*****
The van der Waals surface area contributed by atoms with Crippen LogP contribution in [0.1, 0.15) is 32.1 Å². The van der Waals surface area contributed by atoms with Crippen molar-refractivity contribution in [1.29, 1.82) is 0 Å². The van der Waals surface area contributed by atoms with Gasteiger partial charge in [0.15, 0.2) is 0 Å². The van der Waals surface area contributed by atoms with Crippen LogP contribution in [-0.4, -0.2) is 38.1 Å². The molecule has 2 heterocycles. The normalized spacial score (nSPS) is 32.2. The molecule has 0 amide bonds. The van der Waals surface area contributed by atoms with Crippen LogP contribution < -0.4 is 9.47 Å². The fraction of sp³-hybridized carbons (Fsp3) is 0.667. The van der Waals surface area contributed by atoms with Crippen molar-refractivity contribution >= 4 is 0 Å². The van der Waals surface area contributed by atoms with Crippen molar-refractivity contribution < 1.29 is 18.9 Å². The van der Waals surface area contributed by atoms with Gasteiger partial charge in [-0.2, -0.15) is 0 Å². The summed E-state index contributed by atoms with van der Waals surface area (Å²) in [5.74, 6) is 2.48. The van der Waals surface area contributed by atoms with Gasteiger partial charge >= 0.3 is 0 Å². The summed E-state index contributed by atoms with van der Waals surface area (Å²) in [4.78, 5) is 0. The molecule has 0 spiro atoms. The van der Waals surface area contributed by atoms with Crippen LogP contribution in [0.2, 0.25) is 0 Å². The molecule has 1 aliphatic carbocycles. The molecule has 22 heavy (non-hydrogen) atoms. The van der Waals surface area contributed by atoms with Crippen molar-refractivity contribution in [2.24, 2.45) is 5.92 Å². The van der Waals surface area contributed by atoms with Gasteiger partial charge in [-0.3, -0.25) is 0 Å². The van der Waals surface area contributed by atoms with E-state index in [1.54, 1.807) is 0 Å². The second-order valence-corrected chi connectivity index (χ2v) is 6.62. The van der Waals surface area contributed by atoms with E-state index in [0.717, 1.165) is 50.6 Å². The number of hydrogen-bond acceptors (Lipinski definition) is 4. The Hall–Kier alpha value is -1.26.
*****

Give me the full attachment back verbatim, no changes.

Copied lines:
The van der Waals surface area contributed by atoms with Crippen LogP contribution in [0.1, 0.15) is 32.1 Å². The van der Waals surface area contributed by atoms with Crippen molar-refractivity contribution in [1.29, 1.82) is 0 Å². The van der Waals surface area contributed by atoms with Gasteiger partial charge in [0.15, 0.2) is 0 Å². The van der Waals surface area contributed by atoms with Crippen LogP contribution in [-0.4, -0.2) is 38.1 Å². The molecule has 2 heterocycles. The normalized spacial score (nSPS) is 32.2. The molecule has 0 amide bonds. The van der Waals surface area contributed by atoms with Crippen LogP contribution < -0.4 is 9.47 Å². The fraction of sp³-hybridized carbons (Fsp3) is 0.667. The van der Waals surface area contributed by atoms with Crippen molar-refractivity contribution >= 4 is 0 Å². The van der Waals surface area contributed by atoms with Crippen molar-refractivity contribution < 1.29 is 18.9 Å². The van der Waals surface area contributed by atoms with Gasteiger partial charge in [-0.2, -0.15) is 0 Å². The summed E-state index contributed by atoms with van der Waals surface area (Å²) in [5.74, 6) is 2.48. The van der Waals surface area contributed by atoms with Gasteiger partial charge >= 0.3 is 0 Å². The summed E-state index contributed by atoms with van der Waals surface area (Å²) in [4.78, 5) is 0. The molecule has 0 spiro atoms. The van der Waals surface area contributed by atoms with Crippen LogP contribution in [0.2, 0.25) is 0 Å². The molecule has 1 aliphatic carbocycles. The molecule has 22 heavy (non-hydrogen) atoms. The van der Waals surface area contributed by atoms with Crippen molar-refractivity contribution in [2.24, 2.45) is 5.92 Å². The van der Waals surface area contributed by atoms with Gasteiger partial charge in [-0.3, -0.25) is 0 Å². The van der Waals surface area contributed by atoms with E-state index in [1.54, 1.807) is 0 Å². The second-order valence-corrected chi connectivity index (χ2v) is 6.62. The van der Waals surface area contributed by atoms with E-state index in [0.717, 1.165) is 50.6 Å². The number of hydrogen-bond acceptors (Lipinski definition) is 4. The Hall–Kier alpha value is -1.26.